Ruffled Feathers and Spilled Milk

Farming with ducks and dairy goats, chickens and children.

There You Are.

Posted on | November 6, 2017 | 2 Comments

I was writing about my summer vacation and I had to download some more photos.  It took a couple days because in order to “download some more photos” I had to track down Pretty (whose schedule is fuller than a rock star), get the pics off her camera and onto to a little card, shove the little card into the laptop a hundred different ways until the computer finally recognized that the card was there, then hunt through the computer files to find where it placed the photos off the little card (Pictures?  Downloads?  Imported?  The Third Dimension?).  When I finally sat down to write some posts about the rest of the vacation photos, I had nothing to say.

She was gone.

I have no idea where other people get their inspiration. Personally, I have a writer inside my head that notices everything.  She makes snarky comments about people’s behavior at the grocery store or oohs and aahhs over puppies at the park or snorts with laughter when overhearing the conversation of the preteens in the backseat of the car.  She almost always has something to say about everything.  And all I generally do is ponder over her comments, edit them for suitability of public viewing (It’s a lot of editing.  A lot.), and put them down on paper.  Even when I am writing a story and not a blog post, it’s usually just a matter of fleshing out an idea or series of thoughts that she tossed out into my mind.  Leaving me to connect the pieces or fill in the blanks.

But she was completely silent.   Nothing.

While I believe in committing some time and an entire pot of coffee to a craft, I don’t believe in trying to force creativity.  Any other time that I’ve had nothing to write, I just went about my business until there was something there.  As a matter of fact, I don’t think I can write without hikes in the woods and afternoons cleaning the chicken coop and street festivals and garden chores and mandatory school meetings and all the detritus of life that catches her attention.  Plots and commentaries pretty much build themselves around the activities of my daily life.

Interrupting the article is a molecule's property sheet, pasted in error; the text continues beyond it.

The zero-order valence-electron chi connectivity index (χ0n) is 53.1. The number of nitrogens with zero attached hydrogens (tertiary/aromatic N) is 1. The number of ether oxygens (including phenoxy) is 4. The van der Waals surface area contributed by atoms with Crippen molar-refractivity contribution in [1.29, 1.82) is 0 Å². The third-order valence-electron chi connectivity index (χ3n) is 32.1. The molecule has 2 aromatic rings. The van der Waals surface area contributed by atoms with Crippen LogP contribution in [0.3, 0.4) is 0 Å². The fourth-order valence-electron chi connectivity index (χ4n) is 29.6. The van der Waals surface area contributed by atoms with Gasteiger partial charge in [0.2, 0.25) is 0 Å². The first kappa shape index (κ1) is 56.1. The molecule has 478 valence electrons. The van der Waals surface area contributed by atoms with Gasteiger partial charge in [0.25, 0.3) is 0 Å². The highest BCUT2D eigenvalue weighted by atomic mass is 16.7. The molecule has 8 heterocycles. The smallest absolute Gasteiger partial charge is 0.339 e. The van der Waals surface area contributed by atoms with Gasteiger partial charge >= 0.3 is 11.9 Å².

But this time, no matter what was going on, she had nothing to say.  It’s not that I was depressed or bored or overwhelmed by crisis or staring blankly off into space in front of the computer.  My Writer was just on hiatus.  Which wasn’t really that traumatic.  Mostly because I have a million voices in my head.  I am basically Legion.  In a good way.  Probably.  Maybe.  Eh.

There’s the Gardener who is noticing the perennials that need to be divided and the butterfly bush that reseeded itself at the top of the driveway and should be transplanted.  The Farmer who berates me for not starting a fall garden, sends me out to brush the clumps out of the Great Pyrs’ fur, and is desperately trying to find out where the Welsummer is hiding her eggs.  The Housecleaner avoiding the moldy windows in the upstairs bedroom.  The Landscaper avoiding the leaves piling up in the yard and hoping the gutter guards that I traded a goat for last year actually do the job.  (After all, the goat did his job and there are goat kids to show for it.)  The Scheduler managing sports games and concerts and orthodontist appointments and and college financial aid deadlines and family trips and, holy crap, are the holidays coming?  The Parent tracking grades and filling out field trip forms and making healthy lunches and dropping off and picking up and dropping off and picking up and dropping off and picking up and dropping off and picking up and dropping off and picking up and you get the idea.  The Employee showing up bright and early and getting the job done and still managing to drive administration batsh*t crazy while she’s there.  The Friend at book club and on the morning hike and on a 2 hour phone call and meeting for brunch.  The Health Nut at the gym forcing herself to spend 15 more minutes in the magical belief that those 15 minutes will erase that cinnamon bun for breakfast.

All of those people gabbing away in my head.  Every.  Day.

I was recently visiting a friend in the mountains and I went on a hike while she was at a work meeting.  She called me while I was in the woods to let me know she’d have some downtime for lunch if I wanted to meet up. I told her I was only 1/2 way through my 7 mile hike and it was too late to turn back now.  She said that was great and she just wanted to make sure I wasn’t lonely.  Lonely. We laughed and laughed and laughed at that.  Never mind I spent the first 3 miles calling my husband to schedule after school pick up and drop offs, texting the plumber about fixing a toilet at the rental, talking to my parents about covering the kids for the rest of the weekend activities, and checking with the counselor at the community college about spring semester classes.  Lonely?  There are way too many things to do and too many people jostling for attention in my head for me to be lonely.  I’m pretty sure that when I am at meditation retreats or mindfulness sessions the other participants can hear the people in my head humming quietly to themselves or drumming their fingers impatiently or rocking themselves frantically in a corner while I’m “returning back to the breath.”